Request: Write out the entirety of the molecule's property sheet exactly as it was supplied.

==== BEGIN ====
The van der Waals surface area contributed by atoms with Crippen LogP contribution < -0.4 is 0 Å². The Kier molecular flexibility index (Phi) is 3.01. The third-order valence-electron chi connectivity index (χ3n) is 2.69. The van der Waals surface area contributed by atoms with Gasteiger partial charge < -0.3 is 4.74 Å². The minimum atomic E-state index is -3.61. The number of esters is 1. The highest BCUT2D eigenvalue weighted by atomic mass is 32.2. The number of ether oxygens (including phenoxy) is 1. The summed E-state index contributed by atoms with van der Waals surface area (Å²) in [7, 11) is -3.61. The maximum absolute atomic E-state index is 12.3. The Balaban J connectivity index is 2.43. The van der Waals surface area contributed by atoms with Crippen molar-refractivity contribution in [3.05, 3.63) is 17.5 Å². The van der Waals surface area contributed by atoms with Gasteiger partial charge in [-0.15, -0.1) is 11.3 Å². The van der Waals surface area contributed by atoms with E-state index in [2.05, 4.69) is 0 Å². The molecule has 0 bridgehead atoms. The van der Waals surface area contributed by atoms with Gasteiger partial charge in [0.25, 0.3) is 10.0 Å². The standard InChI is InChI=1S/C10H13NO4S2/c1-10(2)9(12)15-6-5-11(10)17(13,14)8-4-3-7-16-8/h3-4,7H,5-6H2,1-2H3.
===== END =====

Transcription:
The van der Waals surface area contributed by atoms with Crippen LogP contribution < -0.4 is 0 Å². The Kier molecular flexibility index (Phi) is 3.01. The third-order valence-electron chi connectivity index (χ3n) is 2.69. The van der Waals surface area contributed by atoms with Gasteiger partial charge < -0.3 is 4.74 Å². The minimum atomic E-state index is -3.61. The number of esters is 1. The highest BCUT2D eigenvalue weighted by atomic mass is 32.2. The number of ether oxygens (including phenoxy) is 1. The summed E-state index contributed by atoms with van der Waals surface area (Å²) in [7, 11) is -3.61. The maximum absolute atomic E-state index is 12.3. The Balaban J connectivity index is 2.43. The van der Waals surface area contributed by atoms with Crippen molar-refractivity contribution in [3.05, 3.63) is 17.5 Å². The van der Waals surface area contributed by atoms with Gasteiger partial charge in [-0.15, -0.1) is 11.3 Å². The van der Waals surface area contributed by atoms with E-state index in [2.05, 4.69) is 0 Å². The molecule has 0 bridgehead atoms. The van der Waals surface area contributed by atoms with Gasteiger partial charge in [0.25, 0.3) is 10.0 Å². The standard InChI is InChI=1S/C10H13NO4S2/c1-10(2)9(12)15-6-5-11(10)17(13,14)8-4-3-7-16-8/h3-4,7H,5-6H2,1-2H3.